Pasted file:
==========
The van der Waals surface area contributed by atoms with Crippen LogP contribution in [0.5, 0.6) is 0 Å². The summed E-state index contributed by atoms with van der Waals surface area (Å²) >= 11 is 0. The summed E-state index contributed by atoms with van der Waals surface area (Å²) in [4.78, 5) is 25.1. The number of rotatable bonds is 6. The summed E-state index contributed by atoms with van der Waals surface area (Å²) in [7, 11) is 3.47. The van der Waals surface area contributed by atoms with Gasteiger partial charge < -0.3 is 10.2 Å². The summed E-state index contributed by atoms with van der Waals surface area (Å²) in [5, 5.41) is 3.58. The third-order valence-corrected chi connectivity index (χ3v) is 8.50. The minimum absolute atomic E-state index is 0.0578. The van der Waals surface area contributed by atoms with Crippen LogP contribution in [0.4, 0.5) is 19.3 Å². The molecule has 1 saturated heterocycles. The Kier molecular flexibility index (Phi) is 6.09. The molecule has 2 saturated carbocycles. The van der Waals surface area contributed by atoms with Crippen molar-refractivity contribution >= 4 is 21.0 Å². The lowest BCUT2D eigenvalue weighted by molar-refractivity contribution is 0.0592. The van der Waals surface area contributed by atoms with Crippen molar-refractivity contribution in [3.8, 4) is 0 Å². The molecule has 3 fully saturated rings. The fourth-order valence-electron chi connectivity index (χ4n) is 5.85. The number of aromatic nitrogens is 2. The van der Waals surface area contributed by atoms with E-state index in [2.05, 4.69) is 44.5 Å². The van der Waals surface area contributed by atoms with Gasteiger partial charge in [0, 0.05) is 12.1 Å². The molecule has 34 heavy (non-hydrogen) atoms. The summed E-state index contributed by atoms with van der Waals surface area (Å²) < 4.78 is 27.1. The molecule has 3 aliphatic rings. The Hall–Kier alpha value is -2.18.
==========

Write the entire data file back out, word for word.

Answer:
The van der Waals surface area contributed by atoms with Crippen LogP contribution in [0.5, 0.6) is 0 Å². The summed E-state index contributed by atoms with van der Waals surface area (Å²) >= 11 is 0. The summed E-state index contributed by atoms with van der Waals surface area (Å²) in [4.78, 5) is 25.1. The number of rotatable bonds is 6. The summed E-state index contributed by atoms with van der Waals surface area (Å²) in [7, 11) is 3.47. The van der Waals surface area contributed by atoms with Gasteiger partial charge < -0.3 is 10.2 Å². The summed E-state index contributed by atoms with van der Waals surface area (Å²) in [5, 5.41) is 3.58. The third-order valence-corrected chi connectivity index (χ3v) is 8.50. The minimum absolute atomic E-state index is 0.0578. The van der Waals surface area contributed by atoms with Crippen LogP contribution in [0.4, 0.5) is 19.3 Å². The molecule has 1 saturated heterocycles. The Kier molecular flexibility index (Phi) is 6.09. The molecule has 2 saturated carbocycles. The van der Waals surface area contributed by atoms with Crippen molar-refractivity contribution >= 4 is 21.0 Å². The lowest BCUT2D eigenvalue weighted by molar-refractivity contribution is 0.0592. The van der Waals surface area contributed by atoms with Crippen molar-refractivity contribution in [3.8, 4) is 0 Å². The molecule has 3 fully saturated rings. The fourth-order valence-electron chi connectivity index (χ4n) is 5.85. The number of aromatic nitrogens is 2. The van der Waals surface area contributed by atoms with E-state index in [2.05, 4.69) is 44.5 Å². The van der Waals surface area contributed by atoms with Gasteiger partial charge in [0, 0.05) is 12.1 Å². The molecule has 34 heavy (non-hydrogen) atoms. The summed E-state index contributed by atoms with van der Waals surface area (Å²) < 4.78 is 27.1. The molecule has 3 aliphatic rings. The Hall–Kier alpha value is -2.18.